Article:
To be opened in April, 2014
Hi. Hope 2014 is off to a great start. Thanks for coming back and reading this. (Siri reminded you, right? She lives for this kind of stuff.) Anyway, I need to remind you of a few things, because - well, I know how you get. Don't get me wrong. I love your rose-colored-glasses, focus on the positive, glass-half-full approach to life. I don't know what I'd do without it. But right now, as you're starting to prepare for the transitions ahead, I need you to stop thinking about how great Bud is doing over there in April - about how far he has come - about all the advances he's made. Those things are important, of course. But as you launch into summer, I need you to remember - REALLY remember something:
I need you to remember how stinking hard life is in early September.
This is not new. You and I could have written this post virtually every September since Bud started school. And yet, somehow, the power and resolve we have in September to do things differently next year fades by the time we get to April.
You can't let that happen this time. But don't worry - you don't have to come up with a plan on your own. I'm here to help you - because from where I sit, over here in September, 2013, the answers are crystal clear.
I know you understand the perfect storm that is the late summer. It's the time when Bud makes the enormous and exhaustive transition to a new school year. Inevitably, he finds himself struggling to acculturate in an environment that is increasingly unfamiliar to him - an environment in which the developmental divide between himself and his same-age peers is even wider than it was when they parted ways just a few months ago. As luck would have it, it is also the time when your workload at the college quadruples - when you are pulled simultaneously in multiple directions - when you are juggling metaphoric plates and extinguishing metaphoric fires and working around the clock. It is the time when Bud's need for routine and structure and predictability is greatest, and it is the time when your ability to provide routine and structure and predictability is lowest.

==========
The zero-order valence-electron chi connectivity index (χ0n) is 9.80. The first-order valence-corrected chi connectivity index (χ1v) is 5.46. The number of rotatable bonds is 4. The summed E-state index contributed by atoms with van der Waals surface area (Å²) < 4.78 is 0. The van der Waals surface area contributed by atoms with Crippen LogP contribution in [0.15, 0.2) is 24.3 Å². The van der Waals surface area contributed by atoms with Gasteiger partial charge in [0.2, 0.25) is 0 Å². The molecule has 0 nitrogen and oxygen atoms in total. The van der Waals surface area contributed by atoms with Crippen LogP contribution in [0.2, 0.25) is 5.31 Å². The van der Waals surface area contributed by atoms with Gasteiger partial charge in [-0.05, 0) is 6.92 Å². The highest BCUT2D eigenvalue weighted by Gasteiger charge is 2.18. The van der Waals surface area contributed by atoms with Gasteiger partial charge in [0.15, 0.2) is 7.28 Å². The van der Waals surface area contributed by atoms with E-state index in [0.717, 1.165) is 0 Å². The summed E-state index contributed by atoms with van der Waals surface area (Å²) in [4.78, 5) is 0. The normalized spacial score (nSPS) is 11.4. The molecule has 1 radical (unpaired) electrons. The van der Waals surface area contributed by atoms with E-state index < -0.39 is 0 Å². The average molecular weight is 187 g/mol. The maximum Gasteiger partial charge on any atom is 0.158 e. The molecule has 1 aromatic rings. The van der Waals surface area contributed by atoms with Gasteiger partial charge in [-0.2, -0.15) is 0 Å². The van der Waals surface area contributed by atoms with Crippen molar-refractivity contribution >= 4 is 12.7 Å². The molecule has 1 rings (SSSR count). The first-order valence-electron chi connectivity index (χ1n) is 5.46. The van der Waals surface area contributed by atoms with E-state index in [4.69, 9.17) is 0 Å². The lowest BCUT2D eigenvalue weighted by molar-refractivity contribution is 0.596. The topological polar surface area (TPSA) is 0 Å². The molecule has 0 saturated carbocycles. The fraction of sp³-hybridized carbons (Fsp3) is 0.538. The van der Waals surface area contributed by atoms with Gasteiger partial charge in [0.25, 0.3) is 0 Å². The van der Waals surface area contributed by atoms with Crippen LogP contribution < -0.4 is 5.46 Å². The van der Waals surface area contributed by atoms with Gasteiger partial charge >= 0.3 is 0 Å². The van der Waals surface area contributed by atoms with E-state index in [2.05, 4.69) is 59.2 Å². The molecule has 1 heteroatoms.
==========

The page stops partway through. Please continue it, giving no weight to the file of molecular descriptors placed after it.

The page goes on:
It rarely goes well.
So I'm writing from here - where, as you know, things are not going well - to remind you that this is coming and to remind you that there are choices you can make differently. Because I know you. In the coming months, when you start to make plans, you will not recognize that you have choices. You will try to do it all. You will say "I am so lucky that Bud is doing so well that I don't have to worry that..."
You do have choices. Make them carefully.
He is doing well. But a transition is looming and in the face of transition, he will backslide. It is not your failing or his failing or the school system's failing. It is because he has autism and transitions are hard. He will get through it, but he will need your focus and your attention, and if you are busy channeling your focus and your attention elsewhere, he will flail even more than he has to.
So, right now, as you start to plan out the coming months - as you start to construct a complicated calendar of summer school and childcare and vacation time and workload - I want you to start making choices.
August and September will be busy at work. You can't avoid it. But you have to - HAVE TO - sort out the "musts" from the "shoulds." The musts are the pieces of your position that can't be done by anyone else. They have to be your priority. They have to be done well. Structure your work time and your life so that they get done.